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Anne Mangen 
Research Fellow, Volda University College, Norway

Maribeth Back
Research Scientist, Xerox PARC, California

  FluidReaderand Listen Reader are two experimental reading devices from a museum exhibit built by the RED group at Xerox PARC. The exhibit, "XFR: Experiments in the Future of Reading" explored how digital technologies affect the ways we read, both now and in the future.

The Fluid Reader is a monitor tipped on to its side. Over the screen of the monitor is a touch screen. On the monitor an entire story is displayed, in this case one called "Harry The Ape." Next to some of the words in the story are small triangles. When the reader touches one of these triangles, the sentence breaks at that point, bends down, and grows a new sentence ending while the old ending disappears. Many of these new sentence endings have small triangles themselves that in turn reveal additional extensions to the sentences. The alternative sentence endings do not change the story (this is not hypertext where the visitor determines how the story ends) but instead adds additional information, further explanations, details, asides, jokes and lies. In effect, the reader is digging deeper into the story with his or her fingertip. The story itself reflects this digging-ever-deeper structure: Harry the Ape lives in a tree in a jungle. In Harry's fur live several other creatures, including a small mouse. In the mouse's fur lives a family of fleas, and so on down to the amoebas in the fleas' stomachs.

The Listen Reader is an experiment in deepening the immersive feel of the reading experience through the addition of ambient sound. The Listen Reader combines the look and feel of a real book - complete leather binding and colorful paper pages -- with the rich, evocative sound quality of a movie soundtrack. Sitting in a big, stuffed chair with speakers mounted in it, and moving her hands over the pages of a book, the reader "conducts" the sounds of a book. Embedded in each page is a radio frequency identification (RFID) tag, which calls up the right sounds for that page spread. At the same time, electric field sensors in the book's binding sense the proximity of the reader's hand and send information to a computer lets the reader control sound parameters like volume, pitch, or pan. The experience can be as active or passive as the reader wishes.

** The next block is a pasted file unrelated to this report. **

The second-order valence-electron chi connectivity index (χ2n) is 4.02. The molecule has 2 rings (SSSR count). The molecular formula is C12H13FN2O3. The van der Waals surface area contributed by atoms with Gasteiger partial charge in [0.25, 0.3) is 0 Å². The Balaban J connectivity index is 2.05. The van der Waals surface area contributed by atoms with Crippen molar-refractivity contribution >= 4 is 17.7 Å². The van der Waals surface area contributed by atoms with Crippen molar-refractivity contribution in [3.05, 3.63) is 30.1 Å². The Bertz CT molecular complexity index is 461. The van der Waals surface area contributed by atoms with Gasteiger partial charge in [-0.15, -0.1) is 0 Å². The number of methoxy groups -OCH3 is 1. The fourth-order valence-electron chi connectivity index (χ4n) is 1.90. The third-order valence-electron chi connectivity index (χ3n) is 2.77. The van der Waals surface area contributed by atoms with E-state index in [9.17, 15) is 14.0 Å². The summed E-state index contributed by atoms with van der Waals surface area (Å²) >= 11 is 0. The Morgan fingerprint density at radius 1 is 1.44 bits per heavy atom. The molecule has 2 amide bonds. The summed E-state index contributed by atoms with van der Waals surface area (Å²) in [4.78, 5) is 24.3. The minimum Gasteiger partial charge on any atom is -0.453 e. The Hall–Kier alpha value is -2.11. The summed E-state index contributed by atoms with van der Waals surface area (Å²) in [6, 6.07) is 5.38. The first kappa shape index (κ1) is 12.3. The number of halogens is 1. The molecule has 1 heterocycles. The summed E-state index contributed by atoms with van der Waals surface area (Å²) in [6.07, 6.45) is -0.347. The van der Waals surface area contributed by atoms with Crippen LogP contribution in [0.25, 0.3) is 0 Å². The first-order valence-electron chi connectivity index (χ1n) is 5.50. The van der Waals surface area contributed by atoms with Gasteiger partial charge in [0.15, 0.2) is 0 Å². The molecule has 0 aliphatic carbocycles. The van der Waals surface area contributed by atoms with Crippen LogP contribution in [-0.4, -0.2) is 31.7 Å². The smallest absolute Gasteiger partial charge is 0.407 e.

Aim of presentation: This paper explores how interactivity can affect the immersiveness of content in digital fictions like Fluid Readerand Listen Reader. Many claim that immersion and interactivity conflict in literature because of their making the reader aware of the signs, whereas interactivity is considered to depend on their disappearance. These two reading experiences were designed in part to challenge this idea, which we think may depend on the intricacy of the interaction and the expectations it foists upon the reader. In this project we use the two installations as test sites for further exploring literary, aesthetic, narrative or other aspects that may have an impact on the immersive experience of the fictional content. By writing test fictions in different genres for Fluid, ranging from fairy tales and detective novels to stream-of-consciousness-like and other experimental genres, we can approach questions like what these devices might tell us about our fascination with fiction - like how, and to what extent, do different literary genres have an impact on the immersion, in interactive devices like Fluidand Listen? What are the relations between the various kinds of literary content, the different requirements for the reader in each of the interactive devices, and the immersive experience? What can installations like Fluidand Listen tell us about the nature of fiction, and the nature of our fascination with fiction? The paper is, then, highly explorative, not intent on coming up with the ultimate solution, but aiming to trigger off a number of interesting issues and questions for further research.

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